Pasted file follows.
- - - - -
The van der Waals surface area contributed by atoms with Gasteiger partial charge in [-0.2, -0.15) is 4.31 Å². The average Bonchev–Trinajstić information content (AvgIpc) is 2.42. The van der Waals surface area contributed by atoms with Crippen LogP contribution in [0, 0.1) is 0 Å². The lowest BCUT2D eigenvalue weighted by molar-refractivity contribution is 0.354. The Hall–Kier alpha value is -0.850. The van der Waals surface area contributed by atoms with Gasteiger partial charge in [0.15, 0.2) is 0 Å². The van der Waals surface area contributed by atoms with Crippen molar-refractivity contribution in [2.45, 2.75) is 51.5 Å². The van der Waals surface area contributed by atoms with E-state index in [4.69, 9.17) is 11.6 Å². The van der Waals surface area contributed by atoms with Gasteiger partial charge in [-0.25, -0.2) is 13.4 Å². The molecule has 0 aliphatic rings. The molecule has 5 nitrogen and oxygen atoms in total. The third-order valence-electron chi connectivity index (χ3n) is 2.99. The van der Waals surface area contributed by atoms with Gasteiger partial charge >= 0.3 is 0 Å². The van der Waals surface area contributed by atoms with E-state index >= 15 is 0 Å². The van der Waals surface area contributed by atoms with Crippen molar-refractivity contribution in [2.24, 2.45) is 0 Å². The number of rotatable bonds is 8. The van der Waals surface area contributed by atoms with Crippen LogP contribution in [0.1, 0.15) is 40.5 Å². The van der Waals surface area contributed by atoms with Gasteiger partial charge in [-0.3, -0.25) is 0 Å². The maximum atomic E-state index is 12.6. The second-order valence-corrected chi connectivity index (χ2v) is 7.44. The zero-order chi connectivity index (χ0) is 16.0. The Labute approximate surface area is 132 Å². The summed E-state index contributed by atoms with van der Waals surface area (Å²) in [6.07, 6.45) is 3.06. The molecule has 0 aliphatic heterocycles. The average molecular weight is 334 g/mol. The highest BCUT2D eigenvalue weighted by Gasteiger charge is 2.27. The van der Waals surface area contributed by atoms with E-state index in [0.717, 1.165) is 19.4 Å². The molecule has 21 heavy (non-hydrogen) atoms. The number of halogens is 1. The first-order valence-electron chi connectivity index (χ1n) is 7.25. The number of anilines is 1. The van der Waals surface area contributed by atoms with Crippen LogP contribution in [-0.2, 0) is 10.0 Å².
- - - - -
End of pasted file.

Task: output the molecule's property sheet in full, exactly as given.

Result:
The van der Waals surface area contributed by atoms with Gasteiger partial charge in [-0.2, -0.15) is 4.31 Å². The average Bonchev–Trinajstić information content (AvgIpc) is 2.42. The van der Waals surface area contributed by atoms with Crippen LogP contribution in [0, 0.1) is 0 Å². The lowest BCUT2D eigenvalue weighted by molar-refractivity contribution is 0.354. The Hall–Kier alpha value is -0.850. The van der Waals surface area contributed by atoms with Gasteiger partial charge in [0.15, 0.2) is 0 Å². The van der Waals surface area contributed by atoms with Crippen molar-refractivity contribution in [2.45, 2.75) is 51.5 Å². The van der Waals surface area contributed by atoms with E-state index in [4.69, 9.17) is 11.6 Å². The van der Waals surface area contributed by atoms with Gasteiger partial charge in [-0.25, -0.2) is 13.4 Å². The molecule has 0 aliphatic rings. The molecule has 5 nitrogen and oxygen atoms in total. The third-order valence-electron chi connectivity index (χ3n) is 2.99. The van der Waals surface area contributed by atoms with Gasteiger partial charge >= 0.3 is 0 Å². The van der Waals surface area contributed by atoms with E-state index >= 15 is 0 Å². The van der Waals surface area contributed by atoms with Crippen molar-refractivity contribution in [2.24, 2.45) is 0 Å². The number of rotatable bonds is 8. The van der Waals surface area contributed by atoms with Crippen LogP contribution in [0.1, 0.15) is 40.5 Å². The van der Waals surface area contributed by atoms with Gasteiger partial charge in [-0.3, -0.25) is 0 Å². The maximum atomic E-state index is 12.6. The second-order valence-corrected chi connectivity index (χ2v) is 7.44. The zero-order chi connectivity index (χ0) is 16.0. The Labute approximate surface area is 132 Å². The summed E-state index contributed by atoms with van der Waals surface area (Å²) in [6.07, 6.45) is 3.06. The molecule has 0 aliphatic heterocycles. The average molecular weight is 334 g/mol. The highest BCUT2D eigenvalue weighted by Gasteiger charge is 2.27. The van der Waals surface area contributed by atoms with E-state index in [0.717, 1.165) is 19.4 Å². The molecule has 21 heavy (non-hydrogen) atoms. The number of halogens is 1. The first-order valence-electron chi connectivity index (χ1n) is 7.25. The number of anilines is 1. The van der Waals surface area contributed by atoms with Crippen LogP contribution in [-0.2, 0) is 10.0 Å².